A late return of Sockeye was disappointing enough but to top it, the Alouette River Management Society (ARMS) is also seeing a low return so far this year.
Last month, on Aug. 8, the fish fence at the Allco Fish Hatchery saw the arrival of first Sockeye salmon, and while the fish made a late arrival, they brought hope of a better year for the salmon returns. However, so far this year, the fish fence has counted less than 10 Sockeye, said ARMS’ Alex Holmes.
At this point last year, the fish fence had seen 84 Sockeye return. In 2019, the society saw 12 by this time of the year and 13 in 2018, Holmes added.
“Unfortunately, it has been a really low return year for the Sockeye. We think it may be due to the extreme heat waves we have been having. There was a day when the Alouette River had a water temperature of 23 C, which is too hot for any of the five Pacific Salmon species to do well in,” said Holmes. “The extreme heat adds extra stress to the salmon as they return up the Alouette to their spawning grounds.”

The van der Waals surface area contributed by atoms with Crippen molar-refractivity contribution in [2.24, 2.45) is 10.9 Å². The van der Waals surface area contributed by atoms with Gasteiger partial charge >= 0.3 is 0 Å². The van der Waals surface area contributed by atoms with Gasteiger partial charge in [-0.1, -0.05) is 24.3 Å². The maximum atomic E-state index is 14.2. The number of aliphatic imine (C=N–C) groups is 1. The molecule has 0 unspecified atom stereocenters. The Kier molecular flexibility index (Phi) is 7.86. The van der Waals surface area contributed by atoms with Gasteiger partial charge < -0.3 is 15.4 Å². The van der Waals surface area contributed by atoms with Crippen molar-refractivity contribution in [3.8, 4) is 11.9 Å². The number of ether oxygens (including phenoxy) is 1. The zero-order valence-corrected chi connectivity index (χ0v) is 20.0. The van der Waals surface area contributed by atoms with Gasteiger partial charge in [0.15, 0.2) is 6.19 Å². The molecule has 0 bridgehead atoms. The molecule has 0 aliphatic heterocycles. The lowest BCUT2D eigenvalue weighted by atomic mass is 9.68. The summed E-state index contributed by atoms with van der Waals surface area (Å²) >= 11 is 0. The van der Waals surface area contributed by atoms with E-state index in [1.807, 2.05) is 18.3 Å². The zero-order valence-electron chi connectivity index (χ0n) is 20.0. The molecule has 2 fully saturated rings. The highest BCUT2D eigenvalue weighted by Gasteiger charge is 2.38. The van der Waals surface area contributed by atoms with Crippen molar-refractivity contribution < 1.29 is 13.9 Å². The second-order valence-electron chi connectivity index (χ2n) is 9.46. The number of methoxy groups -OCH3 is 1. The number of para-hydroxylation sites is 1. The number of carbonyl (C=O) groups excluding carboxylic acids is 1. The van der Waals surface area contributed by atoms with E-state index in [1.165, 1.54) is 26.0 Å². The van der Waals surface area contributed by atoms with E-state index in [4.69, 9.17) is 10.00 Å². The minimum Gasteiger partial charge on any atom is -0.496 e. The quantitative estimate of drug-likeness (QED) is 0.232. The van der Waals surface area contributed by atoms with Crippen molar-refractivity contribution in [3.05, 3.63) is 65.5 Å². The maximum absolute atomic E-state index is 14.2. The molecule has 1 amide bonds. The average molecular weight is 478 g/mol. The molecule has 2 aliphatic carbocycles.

She also said that the man-made pools in the river could have contributed to the alteration of the course, as well as increased water temperatures, leading to lower returns.
““The creation of pools in the river, if the water stops flowing, can heat the water up to bath temperatures, which is great for hanging in the river, but deadly for any salmonid species,” said Holmes, adding that water temperatures become stressful at 20 C and deadly for some salmonid species at 24 C.
Thus, altering riverbeds can take away their safe, cool areas that allow them to hide from the heat, especially during a heatwave like we are in now
On Tuesday, Aug. 31, the society, along with a group of volunteers participated in the Rock Pool Dismantling activity put together by ARMS in the hopes of restoring the water flow.
With the cooler temperatures moving in however, the society is starting to see a few more Sockeye come up.
“So we are thinking that as the cooler weather comes in that we see more of them return. We think this may hold true for the upcoming Pink and Chum runs that follow the Sockeye Run,”’ said Holmes.
Holmes emphasized on the importance of not altering the riverway.
“Doing so creates disturbances not only to the five pacific salmon species that return to the Alouette River, it can also impact other species that use the river including invertebrates that serve as a food for the salmon, crayfish, and other native fish species,” she said.
In addition, some of the tips she shared were to leave the river as found, clearing up trash and debris and connecting with ARMS if the public has any questions or concerns regarding the Alouette River.
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